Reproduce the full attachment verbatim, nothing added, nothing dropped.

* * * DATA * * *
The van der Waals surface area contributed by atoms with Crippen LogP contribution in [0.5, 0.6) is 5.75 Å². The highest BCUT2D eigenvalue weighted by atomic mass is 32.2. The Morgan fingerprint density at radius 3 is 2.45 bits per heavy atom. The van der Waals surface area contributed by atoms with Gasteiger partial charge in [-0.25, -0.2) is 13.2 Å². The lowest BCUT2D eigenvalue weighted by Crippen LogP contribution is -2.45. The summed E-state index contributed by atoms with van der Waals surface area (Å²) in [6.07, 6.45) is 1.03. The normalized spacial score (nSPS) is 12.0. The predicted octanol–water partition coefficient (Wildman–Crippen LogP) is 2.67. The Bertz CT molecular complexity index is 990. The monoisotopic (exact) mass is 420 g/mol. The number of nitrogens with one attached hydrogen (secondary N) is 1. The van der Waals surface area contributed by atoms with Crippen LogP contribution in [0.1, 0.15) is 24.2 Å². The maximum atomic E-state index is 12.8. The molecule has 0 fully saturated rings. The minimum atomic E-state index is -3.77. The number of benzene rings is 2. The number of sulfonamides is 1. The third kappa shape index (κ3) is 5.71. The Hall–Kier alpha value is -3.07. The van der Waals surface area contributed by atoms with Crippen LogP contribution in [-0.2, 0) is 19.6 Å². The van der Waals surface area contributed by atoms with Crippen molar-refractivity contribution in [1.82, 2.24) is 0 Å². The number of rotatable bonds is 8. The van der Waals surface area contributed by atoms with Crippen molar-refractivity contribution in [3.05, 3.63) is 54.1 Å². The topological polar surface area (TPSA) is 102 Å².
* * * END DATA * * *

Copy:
The van der Waals surface area contributed by atoms with Crippen LogP contribution in [0.5, 0.6) is 5.75 Å². The highest BCUT2D eigenvalue weighted by atomic mass is 32.2. The Morgan fingerprint density at radius 3 is 2.45 bits per heavy atom. The van der Waals surface area contributed by atoms with Gasteiger partial charge in [-0.25, -0.2) is 13.2 Å². The lowest BCUT2D eigenvalue weighted by Crippen LogP contribution is -2.45. The summed E-state index contributed by atoms with van der Waals surface area (Å²) in [6.07, 6.45) is 1.03. The normalized spacial score (nSPS) is 12.0. The predicted octanol–water partition coefficient (Wildman–Crippen LogP) is 2.67. The Bertz CT molecular complexity index is 990. The monoisotopic (exact) mass is 420 g/mol. The number of nitrogens with one attached hydrogen (secondary N) is 1. The van der Waals surface area contributed by atoms with Crippen LogP contribution in [0.1, 0.15) is 24.2 Å². The maximum atomic E-state index is 12.8. The molecule has 0 fully saturated rings. The minimum atomic E-state index is -3.77. The number of benzene rings is 2. The number of sulfonamides is 1. The third kappa shape index (κ3) is 5.71. The Hall–Kier alpha value is -3.07. The van der Waals surface area contributed by atoms with Crippen LogP contribution in [-0.2, 0) is 19.6 Å². The van der Waals surface area contributed by atoms with Crippen molar-refractivity contribution in [1.82, 2.24) is 0 Å². The number of rotatable bonds is 8. The van der Waals surface area contributed by atoms with Crippen molar-refractivity contribution in [3.05, 3.63) is 54.1 Å². The topological polar surface area (TPSA) is 102 Å².